As I had reported last week, British politics have taken many significant turns in the past few months, the most recent being Former Conservative Prime Minister Liz Truss announcing her resignation on October 20, marking the shortest premiership in Britain. 4 days later, Rishi Sunak, former member of Parliament and Chancellor of the Exchequer who had run against Truss in the September Prime Minister race, was selected for this position by the Conservative Party.
However, now that the political situation in Britain has somewhat settled down with a new leader selected, PM Sunak still faces many challenges in other sectors of society. All of these issues were promised to be solved by Truss, but with her ineffective cabinet and a stressfully short premiership, she was not able to fulfill her duty.
Leaders can come and go as they and their (for the most part) self-centric beliefs please, but the people of Britain are still being adversely affected by the chaotic transitions of power. Now that we have established that these impacts are trickling down from a core source, the British government and the Conservative Party, and that Britons are the ones facing its ramifications in all facets of life, it is imperative for us to scrutinize the situation in hand with an essential question: What exactly are these effects? What does Liz Truss leave behind for PM Rishi Sunak and the rest of Britain to take on?
As is concomitant with most historical abdications of short-lived power, one of the most pressing issues that Truss only exacerbated before being overwhelmed with her position of high authority was economic turmoil. With their highest inflation rate in 40 years at 10.1% and a looming recession, Britain is preparing for the worst possible economic situation which is a combination of the two: stagflation. Furthermore, a forecast from EY finds that this situation in the U.K. economy will continue until the summer of 2023 at the minimum. Due to these prolonged toxic effects, we can expect to see both high price levels for goods and services, the result of inflation, and high unemployment levels or decreased real income yielding from inflation. This means that while prices for necessities like food and utilities increase, the wages needed to buy them decrease. As one would expect, combining these excruciating circumstances is not exactly the expectation of a stable, growing economy. The current path of Britain’s economy has led many economists to claim them to have “morphed into a stagflation nation,” with Rabobank continuing to say that in their 2023 forecast, “British GDP is expected to grow just 0.2%.”
When faced with this situation, Truss had originally proposed an economic program that was centered around unfunded tax cuts. Within days, she received massive backlash from economists and market analysts from around the world with PBS blaming this “divisive plan” as the sole reason that “sent the pound tumbling.” She tried to desperately defend it by making the situation seem like a global economic problem and pointing fingers at the export turmoil caused by the Russia-Ukraine war, but only received more negative comments, ultimately becoming the largest factor to her resignation. Sunak must now ensure that he carefully understands the problem in order to make effective yet decisive solutions. Fortunately for Britons, he was the finance minister between February 2020 and July 2022 when the entire world was going through repercussions of the COVID-19 pandemic, and according to Reuters, “He criticized Truss’ tax-cutting agenda, saying he would instead only cut taxes once inflation had been brought under control.”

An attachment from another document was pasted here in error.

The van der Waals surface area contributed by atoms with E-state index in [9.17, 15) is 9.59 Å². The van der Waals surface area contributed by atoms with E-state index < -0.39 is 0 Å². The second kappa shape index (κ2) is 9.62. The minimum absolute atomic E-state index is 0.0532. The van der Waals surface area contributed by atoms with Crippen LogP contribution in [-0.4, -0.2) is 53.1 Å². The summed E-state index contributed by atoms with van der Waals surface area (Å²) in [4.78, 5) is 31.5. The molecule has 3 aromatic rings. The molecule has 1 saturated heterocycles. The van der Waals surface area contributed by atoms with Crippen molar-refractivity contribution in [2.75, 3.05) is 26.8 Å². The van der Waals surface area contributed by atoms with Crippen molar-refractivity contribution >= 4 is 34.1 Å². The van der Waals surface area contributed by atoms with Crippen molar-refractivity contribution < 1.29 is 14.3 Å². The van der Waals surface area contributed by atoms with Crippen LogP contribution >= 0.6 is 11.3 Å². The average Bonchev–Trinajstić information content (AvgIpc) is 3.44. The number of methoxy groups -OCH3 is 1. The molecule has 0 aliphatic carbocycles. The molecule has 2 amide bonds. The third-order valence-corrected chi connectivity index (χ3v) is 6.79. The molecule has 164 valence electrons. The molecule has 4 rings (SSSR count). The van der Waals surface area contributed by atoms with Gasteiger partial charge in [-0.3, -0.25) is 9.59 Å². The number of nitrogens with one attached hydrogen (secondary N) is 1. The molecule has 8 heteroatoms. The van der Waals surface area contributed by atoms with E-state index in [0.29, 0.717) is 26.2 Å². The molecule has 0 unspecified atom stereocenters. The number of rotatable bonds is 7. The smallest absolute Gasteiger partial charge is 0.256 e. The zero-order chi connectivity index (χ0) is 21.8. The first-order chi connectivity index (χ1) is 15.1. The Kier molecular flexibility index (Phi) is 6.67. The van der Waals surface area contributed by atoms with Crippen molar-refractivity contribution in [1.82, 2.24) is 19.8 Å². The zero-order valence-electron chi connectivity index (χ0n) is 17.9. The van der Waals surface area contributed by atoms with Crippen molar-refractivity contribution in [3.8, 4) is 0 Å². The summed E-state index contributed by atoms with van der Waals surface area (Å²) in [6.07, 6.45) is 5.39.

Now this list of Britain’s plights and barriers could go on and on, but there is one last, paramount problem that we must discuss: labor union strikes. As I established in my explanation about stagflation, the cost of living has only drastically increased and Britons are losing more hope everyday as they are lacking governmental consistency and elected officials aren’t displaying their ability to be both effective and decisive, putting their campaign and political beliefs ahead of all other concerns. The last major public sector strike was in 2011 in protest at pension reforms. When Kevin Rowan, head of organization and services at the Trades Union Congress, was asked to expand about the potential for union strikes this year, he said “There is a level of anger like I’ve never known.” While this may seem somewhat minor, it is important to notice that there are 5.5 million people in the UK public sector and their wages cost almost £200 billion a year. This is the same as a quarter of all of Britain’s taxes, showing how essential these workers are to the function of government.
This anger has only been building up since the possibility of Truss becoming the next Prime Minister was first discussed; back in early June, 50,000 rail workers walked out demanding better pay and terms. Now, however, when the economy is worse than ever, Sunak must find a way to appease the British public employment sector while handling the economy. At first, Sunak has taken a very authoritative approach by proposing a straight-up ban on strikes and protests. WSWS claims that Sunak is attempting to win the trust of the “financial oligarchy, whose main demand is that the government step up their attacks on the working class.” Many analysts list this as the main reasoning behind Sunak’s actions.
Very clearly, in the midst of economic trouble, government distrust, and public sector union strikes, PM Sunak must find a way to navigate through these tough times and show his constituents and fellow British citizens that there is light at the end of the tunnel. But, in order to find this light, he must be decisive and effective when it comes to policy because without a strong leader, Britain’s mayhem will not settle down anytime soon.